Democrats may want to believe that they have Ohio in the bag and that they are in no danger of losing Pennsylvania or Wisconsin, another state where polls show Romney seems to have a real chance. But the decision to have both Romney and runningmate Paul Ryan visit Pennsylvania this weekend seems rooted more in confidence than in a forlorn “Hail Mary” pass to snatch victory from the jaws of defeat. The Republicans may be mistaken in thinking they have any sort of chance in Pennsylvania because of the strength of the Democratic machine in Philadelphia and its still potent ability to manufacture majorities that can outweigh what happens elsewhere in the state. But there is no doubt that state, as well as several others that the Obama campaign had hoped to have wrapped up this late in the game, are still very much in play.

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Bloomberg Endorsement All About Mike

What to make of New York City Mayor Michael Bloomberg’s decision to wait until there were five days left before the election before endorsing President Obama’s re-election? The ostensible motivation for the move, announced in an op-ed published today in Bloomberg’s own news website, is the mayor’s reaction to Hurricane Sandy, which he says he believes was the result of climate change. Since Obama buys into the same global warming agenda, which calls for major government interventions into the economy in order to stave off the perceived danger, Bloomberg says that is enough to convince him to back the president even though he disdains his economic agenda and thinks him a weak leader.

Fair enough. If Bloomberg really believes his climate agenda is the No. 1 issue facing the country, rather than the economy or even foreign policy, that is his choice. But it’s hard to see how Bloomberg’s decision will do the president much good. Had the billionaire mayor/mogul backed the president earlier in the process, his financial help via the super PAC he created might have done the president some real good. But even in an age when celebrity/political endorsements are seen as inconsequential, Bloomberg’s will carry even less weight than most. The unpopular mayor won’t impact the outcome in deep blue New York or anywhere else. Nor is it likely that independents who are flocking to Romney because of Obama’s economic failures will change their minds because the former Democrat/Republican wrote an equivocal endorsement on the website named after him. The move is strictly about Bloomberg’s desire for attention.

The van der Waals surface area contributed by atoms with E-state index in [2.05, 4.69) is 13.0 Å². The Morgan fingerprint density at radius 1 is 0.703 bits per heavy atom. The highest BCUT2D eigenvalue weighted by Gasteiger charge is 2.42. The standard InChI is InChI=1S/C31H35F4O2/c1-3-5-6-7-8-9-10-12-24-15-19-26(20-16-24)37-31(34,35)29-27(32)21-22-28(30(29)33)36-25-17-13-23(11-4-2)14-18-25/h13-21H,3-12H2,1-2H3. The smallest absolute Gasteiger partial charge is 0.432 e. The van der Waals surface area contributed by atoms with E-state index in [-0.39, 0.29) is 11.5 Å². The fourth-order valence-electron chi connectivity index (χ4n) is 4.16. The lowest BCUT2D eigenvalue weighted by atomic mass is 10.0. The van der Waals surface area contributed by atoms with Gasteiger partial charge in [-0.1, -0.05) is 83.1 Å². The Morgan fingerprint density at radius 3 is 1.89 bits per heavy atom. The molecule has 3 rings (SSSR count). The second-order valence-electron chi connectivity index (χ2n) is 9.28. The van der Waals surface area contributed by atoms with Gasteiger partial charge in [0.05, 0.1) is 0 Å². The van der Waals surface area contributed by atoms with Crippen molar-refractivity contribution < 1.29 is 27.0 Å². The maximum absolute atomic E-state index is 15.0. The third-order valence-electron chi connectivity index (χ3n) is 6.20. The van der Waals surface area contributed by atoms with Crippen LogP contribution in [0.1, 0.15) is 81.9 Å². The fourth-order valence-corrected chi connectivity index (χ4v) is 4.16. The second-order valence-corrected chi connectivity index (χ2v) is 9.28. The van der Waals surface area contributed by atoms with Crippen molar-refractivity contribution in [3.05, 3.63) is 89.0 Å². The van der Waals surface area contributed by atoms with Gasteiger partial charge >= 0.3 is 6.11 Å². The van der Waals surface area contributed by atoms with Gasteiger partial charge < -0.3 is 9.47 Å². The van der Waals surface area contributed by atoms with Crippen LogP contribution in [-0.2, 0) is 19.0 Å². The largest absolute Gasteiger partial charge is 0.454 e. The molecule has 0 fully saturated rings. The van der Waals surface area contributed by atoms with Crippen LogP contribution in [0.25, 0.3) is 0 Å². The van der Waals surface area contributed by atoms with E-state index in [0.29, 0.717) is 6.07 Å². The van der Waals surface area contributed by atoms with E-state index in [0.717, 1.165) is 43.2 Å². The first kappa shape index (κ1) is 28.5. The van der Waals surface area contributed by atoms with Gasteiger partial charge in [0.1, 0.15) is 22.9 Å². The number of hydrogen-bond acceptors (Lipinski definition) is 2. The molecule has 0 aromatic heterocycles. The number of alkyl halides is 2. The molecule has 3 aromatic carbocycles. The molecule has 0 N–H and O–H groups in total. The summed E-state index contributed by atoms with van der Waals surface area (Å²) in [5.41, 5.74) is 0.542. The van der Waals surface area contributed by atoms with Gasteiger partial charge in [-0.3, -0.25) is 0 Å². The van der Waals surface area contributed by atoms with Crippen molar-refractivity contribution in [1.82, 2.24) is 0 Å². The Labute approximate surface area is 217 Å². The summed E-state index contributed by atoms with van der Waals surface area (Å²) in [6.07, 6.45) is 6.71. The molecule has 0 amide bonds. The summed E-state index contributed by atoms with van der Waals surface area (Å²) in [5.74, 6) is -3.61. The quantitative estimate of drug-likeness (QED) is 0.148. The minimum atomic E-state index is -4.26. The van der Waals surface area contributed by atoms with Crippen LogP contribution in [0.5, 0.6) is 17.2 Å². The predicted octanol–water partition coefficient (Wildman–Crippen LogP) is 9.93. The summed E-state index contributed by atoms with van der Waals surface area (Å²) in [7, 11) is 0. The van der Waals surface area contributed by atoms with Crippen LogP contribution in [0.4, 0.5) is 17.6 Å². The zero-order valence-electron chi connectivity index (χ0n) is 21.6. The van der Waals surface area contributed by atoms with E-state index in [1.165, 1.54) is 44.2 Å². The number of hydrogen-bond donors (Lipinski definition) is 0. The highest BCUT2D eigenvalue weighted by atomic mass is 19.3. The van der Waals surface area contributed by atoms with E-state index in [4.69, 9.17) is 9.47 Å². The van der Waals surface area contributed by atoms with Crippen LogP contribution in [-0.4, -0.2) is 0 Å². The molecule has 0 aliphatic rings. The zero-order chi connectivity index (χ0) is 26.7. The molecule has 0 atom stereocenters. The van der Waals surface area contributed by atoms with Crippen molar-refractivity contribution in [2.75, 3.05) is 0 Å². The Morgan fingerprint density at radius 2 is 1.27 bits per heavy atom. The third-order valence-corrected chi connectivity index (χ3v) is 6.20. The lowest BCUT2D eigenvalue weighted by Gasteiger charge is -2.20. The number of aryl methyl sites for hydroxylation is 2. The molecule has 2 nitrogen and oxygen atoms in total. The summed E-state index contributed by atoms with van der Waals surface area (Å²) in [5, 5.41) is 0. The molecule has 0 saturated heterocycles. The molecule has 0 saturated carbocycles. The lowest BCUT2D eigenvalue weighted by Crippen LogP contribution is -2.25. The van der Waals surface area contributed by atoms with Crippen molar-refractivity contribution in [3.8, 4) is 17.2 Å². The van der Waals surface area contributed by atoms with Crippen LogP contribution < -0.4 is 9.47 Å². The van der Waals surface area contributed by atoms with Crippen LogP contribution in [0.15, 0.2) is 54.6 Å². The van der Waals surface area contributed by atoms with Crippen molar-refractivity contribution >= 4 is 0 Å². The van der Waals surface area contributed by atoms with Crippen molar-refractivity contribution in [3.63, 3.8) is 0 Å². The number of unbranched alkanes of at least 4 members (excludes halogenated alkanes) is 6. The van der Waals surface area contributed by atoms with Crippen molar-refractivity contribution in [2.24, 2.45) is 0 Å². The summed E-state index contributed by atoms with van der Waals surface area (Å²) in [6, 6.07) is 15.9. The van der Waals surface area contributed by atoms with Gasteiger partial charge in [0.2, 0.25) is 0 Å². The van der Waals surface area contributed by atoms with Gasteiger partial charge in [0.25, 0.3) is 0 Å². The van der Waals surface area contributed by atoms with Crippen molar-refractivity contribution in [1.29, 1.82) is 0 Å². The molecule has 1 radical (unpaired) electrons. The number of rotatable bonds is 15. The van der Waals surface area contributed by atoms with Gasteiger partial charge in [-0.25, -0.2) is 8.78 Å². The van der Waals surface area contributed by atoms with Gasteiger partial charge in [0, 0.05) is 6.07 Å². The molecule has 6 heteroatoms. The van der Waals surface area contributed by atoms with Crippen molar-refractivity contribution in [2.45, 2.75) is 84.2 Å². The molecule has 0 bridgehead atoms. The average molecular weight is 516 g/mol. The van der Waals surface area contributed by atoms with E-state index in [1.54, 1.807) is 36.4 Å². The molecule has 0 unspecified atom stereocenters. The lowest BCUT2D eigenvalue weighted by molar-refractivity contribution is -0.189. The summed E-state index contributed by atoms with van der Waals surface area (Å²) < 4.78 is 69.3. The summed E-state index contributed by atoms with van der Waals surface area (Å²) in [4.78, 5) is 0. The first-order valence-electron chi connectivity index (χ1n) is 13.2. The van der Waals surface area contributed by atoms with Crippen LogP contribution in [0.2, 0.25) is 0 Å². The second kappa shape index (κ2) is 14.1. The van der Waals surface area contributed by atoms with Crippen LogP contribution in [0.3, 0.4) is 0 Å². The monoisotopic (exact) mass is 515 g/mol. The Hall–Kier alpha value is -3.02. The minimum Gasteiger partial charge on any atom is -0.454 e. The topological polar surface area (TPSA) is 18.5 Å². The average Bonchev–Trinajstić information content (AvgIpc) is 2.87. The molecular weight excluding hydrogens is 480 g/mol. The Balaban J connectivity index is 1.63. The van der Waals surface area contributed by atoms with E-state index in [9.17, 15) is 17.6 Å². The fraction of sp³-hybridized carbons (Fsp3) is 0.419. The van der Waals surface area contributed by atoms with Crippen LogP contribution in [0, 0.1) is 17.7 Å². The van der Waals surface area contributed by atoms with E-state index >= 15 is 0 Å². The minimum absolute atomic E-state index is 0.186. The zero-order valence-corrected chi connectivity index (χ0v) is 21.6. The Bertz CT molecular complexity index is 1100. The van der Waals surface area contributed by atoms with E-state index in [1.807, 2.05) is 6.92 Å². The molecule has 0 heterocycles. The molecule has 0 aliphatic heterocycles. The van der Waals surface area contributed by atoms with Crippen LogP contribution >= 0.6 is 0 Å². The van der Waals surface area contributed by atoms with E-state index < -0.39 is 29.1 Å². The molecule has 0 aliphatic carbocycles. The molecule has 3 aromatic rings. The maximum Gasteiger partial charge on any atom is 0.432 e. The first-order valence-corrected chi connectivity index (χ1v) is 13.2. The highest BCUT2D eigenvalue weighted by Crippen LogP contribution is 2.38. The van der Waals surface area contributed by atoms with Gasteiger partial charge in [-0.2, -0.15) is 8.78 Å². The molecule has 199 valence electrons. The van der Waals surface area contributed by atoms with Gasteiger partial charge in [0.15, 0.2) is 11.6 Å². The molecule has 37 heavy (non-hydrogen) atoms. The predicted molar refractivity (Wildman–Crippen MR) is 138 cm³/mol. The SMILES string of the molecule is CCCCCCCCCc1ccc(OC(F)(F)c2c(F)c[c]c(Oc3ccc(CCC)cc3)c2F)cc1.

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What to make of New York City Mayor Michael Bloomberg’s decision to wait until there were five days left before the election before endorsing President Obama’s re-election? The ostensible motivation for the move, announced in an op-ed published today in Bloomberg’s own news website, is the mayor’s reaction to Hurricane Sandy, which he says he believes was the result of climate change. Since Obama buys into the same global warming agenda, which calls for major government interventions into the economy in order to stave off the perceived danger, Bloomberg says that is enough to convince him to back the president even though he disdains his economic agenda and thinks him a weak leader.

Fair enough. If Bloomberg really believes his climate agenda is the No. 1 issue facing the country, rather than the economy or even foreign policy, that is his choice. But it’s hard to see how Bloomberg’s decision will do the president much good. Had the billionaire mayor/mogul backed the president earlier in the process, his financial help via the super PAC he created might have done the president some real good. But even in an age when celebrity/political endorsements are seen as inconsequential, Bloomberg’s will carry even less weight than most. The unpopular mayor won’t impact the outcome in deep blue New York or anywhere else. Nor is it likely that independents who are flocking to Romney because of Obama’s economic failures will change their minds because the former Democrat/Republican wrote an equivocal endorsement on the website named after him. The move is strictly about Bloomberg’s desire for attention.